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Differential responses of potato cultivars to Meloidogyne hapla

Adrienne Gorny: Plant Pathology & Plant-Microbe Biology Section, Cornell University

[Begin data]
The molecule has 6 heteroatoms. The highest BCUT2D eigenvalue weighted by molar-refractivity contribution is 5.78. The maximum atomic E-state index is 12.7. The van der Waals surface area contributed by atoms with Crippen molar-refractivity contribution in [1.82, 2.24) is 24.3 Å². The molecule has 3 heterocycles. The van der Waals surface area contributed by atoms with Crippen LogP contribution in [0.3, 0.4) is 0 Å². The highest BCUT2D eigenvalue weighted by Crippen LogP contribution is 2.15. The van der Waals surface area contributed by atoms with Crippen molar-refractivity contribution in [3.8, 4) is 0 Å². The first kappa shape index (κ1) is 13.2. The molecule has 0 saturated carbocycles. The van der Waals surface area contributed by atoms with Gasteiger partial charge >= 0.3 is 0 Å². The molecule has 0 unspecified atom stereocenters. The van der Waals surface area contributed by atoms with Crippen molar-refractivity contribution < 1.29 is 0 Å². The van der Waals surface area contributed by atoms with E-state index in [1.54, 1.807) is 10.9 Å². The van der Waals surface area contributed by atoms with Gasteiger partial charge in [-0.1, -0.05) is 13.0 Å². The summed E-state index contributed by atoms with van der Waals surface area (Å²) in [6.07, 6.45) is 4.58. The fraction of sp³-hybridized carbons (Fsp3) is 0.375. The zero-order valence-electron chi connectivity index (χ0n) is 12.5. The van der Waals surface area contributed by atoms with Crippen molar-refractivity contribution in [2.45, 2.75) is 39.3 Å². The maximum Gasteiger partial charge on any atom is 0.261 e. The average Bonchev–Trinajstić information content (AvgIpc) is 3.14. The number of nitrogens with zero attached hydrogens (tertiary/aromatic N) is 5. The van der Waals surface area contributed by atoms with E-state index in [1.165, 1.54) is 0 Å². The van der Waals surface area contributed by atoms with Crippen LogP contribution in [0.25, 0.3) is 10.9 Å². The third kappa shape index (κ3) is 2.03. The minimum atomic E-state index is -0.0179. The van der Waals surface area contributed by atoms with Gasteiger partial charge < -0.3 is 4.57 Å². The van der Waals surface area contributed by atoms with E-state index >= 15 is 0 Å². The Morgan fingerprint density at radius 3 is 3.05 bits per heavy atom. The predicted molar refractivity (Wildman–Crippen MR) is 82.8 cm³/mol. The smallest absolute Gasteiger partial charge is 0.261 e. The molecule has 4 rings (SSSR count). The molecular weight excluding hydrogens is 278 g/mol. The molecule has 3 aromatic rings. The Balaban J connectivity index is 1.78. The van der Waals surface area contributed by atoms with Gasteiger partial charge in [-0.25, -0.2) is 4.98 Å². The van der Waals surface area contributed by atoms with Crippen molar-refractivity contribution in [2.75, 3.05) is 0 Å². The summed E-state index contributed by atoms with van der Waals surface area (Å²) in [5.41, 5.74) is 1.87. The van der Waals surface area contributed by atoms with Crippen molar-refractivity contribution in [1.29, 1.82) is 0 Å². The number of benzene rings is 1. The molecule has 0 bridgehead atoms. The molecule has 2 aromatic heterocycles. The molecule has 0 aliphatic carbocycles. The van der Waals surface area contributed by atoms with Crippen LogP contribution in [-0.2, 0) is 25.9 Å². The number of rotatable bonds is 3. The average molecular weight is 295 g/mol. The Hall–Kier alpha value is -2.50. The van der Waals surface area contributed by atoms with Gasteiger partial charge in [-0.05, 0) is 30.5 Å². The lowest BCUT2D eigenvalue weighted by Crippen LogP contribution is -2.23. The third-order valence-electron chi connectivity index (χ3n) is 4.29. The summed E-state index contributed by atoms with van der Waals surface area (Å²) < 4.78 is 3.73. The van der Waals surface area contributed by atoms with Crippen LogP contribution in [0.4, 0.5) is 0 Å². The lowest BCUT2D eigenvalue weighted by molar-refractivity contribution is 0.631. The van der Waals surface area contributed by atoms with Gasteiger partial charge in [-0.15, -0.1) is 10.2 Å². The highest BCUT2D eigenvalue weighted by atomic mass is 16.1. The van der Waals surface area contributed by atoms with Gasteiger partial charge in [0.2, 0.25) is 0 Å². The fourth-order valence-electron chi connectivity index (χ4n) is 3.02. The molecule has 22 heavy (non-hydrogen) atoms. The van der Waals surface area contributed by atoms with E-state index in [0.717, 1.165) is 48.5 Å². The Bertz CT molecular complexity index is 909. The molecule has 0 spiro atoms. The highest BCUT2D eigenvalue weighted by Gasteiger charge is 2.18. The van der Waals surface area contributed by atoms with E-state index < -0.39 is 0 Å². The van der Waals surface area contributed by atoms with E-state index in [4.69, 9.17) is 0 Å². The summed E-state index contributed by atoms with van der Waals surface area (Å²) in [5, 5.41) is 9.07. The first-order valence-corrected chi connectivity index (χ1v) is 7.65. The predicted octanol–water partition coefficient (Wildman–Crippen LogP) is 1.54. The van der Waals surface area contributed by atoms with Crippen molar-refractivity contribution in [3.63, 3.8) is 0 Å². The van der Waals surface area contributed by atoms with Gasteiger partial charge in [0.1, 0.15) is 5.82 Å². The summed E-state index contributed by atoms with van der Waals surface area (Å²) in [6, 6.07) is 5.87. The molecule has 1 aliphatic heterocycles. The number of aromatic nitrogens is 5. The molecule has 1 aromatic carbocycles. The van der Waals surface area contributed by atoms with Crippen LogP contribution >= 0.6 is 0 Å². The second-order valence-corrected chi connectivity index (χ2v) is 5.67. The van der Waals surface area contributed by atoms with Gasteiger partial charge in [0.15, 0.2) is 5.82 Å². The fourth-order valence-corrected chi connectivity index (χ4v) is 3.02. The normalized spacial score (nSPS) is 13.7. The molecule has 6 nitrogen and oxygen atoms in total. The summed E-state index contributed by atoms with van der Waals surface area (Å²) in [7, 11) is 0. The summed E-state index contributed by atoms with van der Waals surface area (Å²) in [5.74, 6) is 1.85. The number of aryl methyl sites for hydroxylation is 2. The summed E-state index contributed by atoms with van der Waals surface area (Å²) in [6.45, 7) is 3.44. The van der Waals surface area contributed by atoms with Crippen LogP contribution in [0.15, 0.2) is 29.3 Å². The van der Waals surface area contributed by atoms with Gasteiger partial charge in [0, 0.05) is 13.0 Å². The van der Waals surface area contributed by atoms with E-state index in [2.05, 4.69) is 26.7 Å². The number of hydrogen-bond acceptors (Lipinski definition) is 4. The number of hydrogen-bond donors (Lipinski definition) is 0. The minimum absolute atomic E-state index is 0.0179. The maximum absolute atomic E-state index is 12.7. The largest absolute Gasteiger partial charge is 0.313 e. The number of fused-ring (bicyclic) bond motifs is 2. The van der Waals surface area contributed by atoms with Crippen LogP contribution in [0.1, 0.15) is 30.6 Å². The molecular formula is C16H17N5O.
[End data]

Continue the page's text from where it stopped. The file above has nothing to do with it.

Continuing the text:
<div>The Northern root-knot nematode (<em>Meloidogyne hapla</em>) is an important soilborne pathogen of potato in the northeastern United States, which may result in reductions in yield. Damage from <em>M. hapla </em>to potato tubers also reduces quality and may render them unmarketable. Knowledge of cultivar differences in susceptibility to <em>M. hapla</em> may enable the design of targeted management strategies and mitigate the need for control tactics such as nematicides. Eleven potato cultivars commonly grown in New York State, USA, were evaluated for their response to <em>M. hapla</em> in a replicated pot trial conducted in the greenhouse. Plants were inoculated with one of three population densities (500 or 1,500 second-stage juveniles per pot, or a non-inoculated control). Plants were evaluated for tuber yield, shoot fresh weight, root fresh weight, number of tubers formed, tuber diameters, and root galling severity. <em>Meloidogyne hapla</em> reproduction factor for each cultivar was also calculated. Data were analyzed and significant effects investigated for individual factors and interactions. Inoculation with 500 <em>M. hapla </em>second-stage juveniles per pot significantly reduced yield. Interactions between cultivar and inoculation levels also had significant effect on <em>M. hapla</em> reproduction factor. Results of this study will be used to inform multi-variate disease risk prediction models for <em>M. hapla</em> in potato.</div>